Research has shown that spinach increases iron absorption and is good for the blood. The leafy green vegetables are also high in soluble fiber and magnesium – both of which are linked to mood. It has been suggested that magnesium deficiency can cause anxiety, depression, and other symptoms of stress.
If you’re trying to cut down on your caffeine intake and have a similar mood boost, try a steaming cup of nettle tea instead. The herbal infusion contains several immune system boosters such as flavonoids, minerals, vitamin C, zinc, magnesium, calcium and malic acid, which ensure a beautiful complexion. Nothing complements a dazzling smile better than a radiant complexion, right? Nettle tea is also believed to lower blood sugar levels, improve digestion, and even relieve pain.
Buckwheat is a robust grain with many good properties. First, it’s high in B vitamins, which are linked to the production of serotonin in the brain. Second, buckwheat also contains the amino acid tryptophan – the vital protein needed to make serotonin in the brain.
What they DO NOT contain is the question here. Avocados are packed full of B vitamins (including B6), the amino acid tryptophan, vitamin E, and folic acid. And who doesn’t like avocados? Broccoli, spinach, peas, and whole grains are also good sources of folic acid.
Do you have trouble sleeping? One possible cause is that the levels of serotonin in your brain are lowered. When we go to bed at night, our bodies start producing a hormone called melatonin, which is important for deep and restful sleep. Tart cherries are an especially rich source of natural melatonin.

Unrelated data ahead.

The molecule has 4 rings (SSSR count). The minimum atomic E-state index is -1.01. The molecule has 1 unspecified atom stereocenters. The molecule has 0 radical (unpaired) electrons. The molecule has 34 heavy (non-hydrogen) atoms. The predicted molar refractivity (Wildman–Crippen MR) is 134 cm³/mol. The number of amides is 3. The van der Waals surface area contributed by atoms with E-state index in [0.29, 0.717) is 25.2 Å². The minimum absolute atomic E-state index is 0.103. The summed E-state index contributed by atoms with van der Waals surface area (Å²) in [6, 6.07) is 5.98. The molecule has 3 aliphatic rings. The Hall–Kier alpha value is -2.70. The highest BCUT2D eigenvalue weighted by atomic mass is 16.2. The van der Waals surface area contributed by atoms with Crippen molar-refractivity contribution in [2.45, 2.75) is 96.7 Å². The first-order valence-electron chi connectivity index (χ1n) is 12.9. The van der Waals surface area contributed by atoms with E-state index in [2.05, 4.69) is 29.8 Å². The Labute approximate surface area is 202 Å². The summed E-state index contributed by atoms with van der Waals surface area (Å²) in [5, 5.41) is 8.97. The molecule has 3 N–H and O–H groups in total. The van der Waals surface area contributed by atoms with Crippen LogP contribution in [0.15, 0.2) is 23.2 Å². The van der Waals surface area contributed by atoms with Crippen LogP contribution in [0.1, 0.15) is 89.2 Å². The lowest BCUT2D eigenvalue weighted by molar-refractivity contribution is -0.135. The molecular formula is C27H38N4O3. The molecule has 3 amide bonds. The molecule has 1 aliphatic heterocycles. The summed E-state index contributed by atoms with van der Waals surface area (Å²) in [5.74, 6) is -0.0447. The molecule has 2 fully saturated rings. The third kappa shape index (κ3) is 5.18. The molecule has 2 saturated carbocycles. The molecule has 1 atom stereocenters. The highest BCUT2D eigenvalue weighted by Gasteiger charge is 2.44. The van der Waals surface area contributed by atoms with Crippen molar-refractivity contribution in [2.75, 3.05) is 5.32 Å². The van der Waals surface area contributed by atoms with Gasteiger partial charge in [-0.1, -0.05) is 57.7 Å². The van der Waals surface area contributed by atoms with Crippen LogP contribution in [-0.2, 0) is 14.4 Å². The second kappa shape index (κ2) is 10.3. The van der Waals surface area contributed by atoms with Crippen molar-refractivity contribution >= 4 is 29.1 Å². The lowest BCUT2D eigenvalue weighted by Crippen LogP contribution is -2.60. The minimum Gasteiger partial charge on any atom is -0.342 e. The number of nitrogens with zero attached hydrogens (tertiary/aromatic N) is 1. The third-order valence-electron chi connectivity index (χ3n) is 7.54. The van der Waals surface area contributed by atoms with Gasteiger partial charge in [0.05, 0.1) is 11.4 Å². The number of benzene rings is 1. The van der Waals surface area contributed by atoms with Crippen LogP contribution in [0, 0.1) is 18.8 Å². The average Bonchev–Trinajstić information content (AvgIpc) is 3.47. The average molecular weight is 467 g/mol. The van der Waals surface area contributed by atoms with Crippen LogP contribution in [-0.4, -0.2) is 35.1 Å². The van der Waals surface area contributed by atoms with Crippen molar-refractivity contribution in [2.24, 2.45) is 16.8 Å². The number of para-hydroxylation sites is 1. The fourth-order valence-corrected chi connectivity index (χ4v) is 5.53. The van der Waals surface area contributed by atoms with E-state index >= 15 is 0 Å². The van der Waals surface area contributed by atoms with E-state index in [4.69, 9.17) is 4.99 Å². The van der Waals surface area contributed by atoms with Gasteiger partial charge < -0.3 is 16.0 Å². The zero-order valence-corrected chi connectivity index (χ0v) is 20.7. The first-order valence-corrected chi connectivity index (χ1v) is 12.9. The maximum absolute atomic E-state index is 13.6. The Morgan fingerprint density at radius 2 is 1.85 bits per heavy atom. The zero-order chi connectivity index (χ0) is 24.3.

Chillies and spicy foods can put a smile on your face and boost your metabolism. This is because our bodies release endorphins when our pain receptors are stimulated. Endorphin production seems to vary between people, which could explain why some people like their foods very spicy and others don’t.
Did you know that the lack of vitamin C in your diet makes you feel depressed? This is because vitamin C is necessary for the composition of norepinephrine – a neurotransmitter that works on the sympathetic nerve and in the brain.
Like citrus fruits, pineapple is a healthy vitamin booster, and as an added bonus, you get enzymes that aid digestion and can help alleviate a bloated stomach.
Vitamin B6 and vitamin D are also found in milk. Milk is rich in proteins, vitamins, calcium and the amino acid tryptophan, all of which have a positive effect on the quality of sleep.
Whole grain bread
Whole grain bread offers the perfect combination of proteins, amino acids, and slowly digesting carbohydrates – all the nutrients your brain needs to function properly and produce hormones like dopamine and serotonin.
Finally, you need to be extra careful with how much water you are drinking. Studies have shown that drinking water has indirect effects on our mood. According to the researchers, dehydration is often linked to depression and feelings of anger.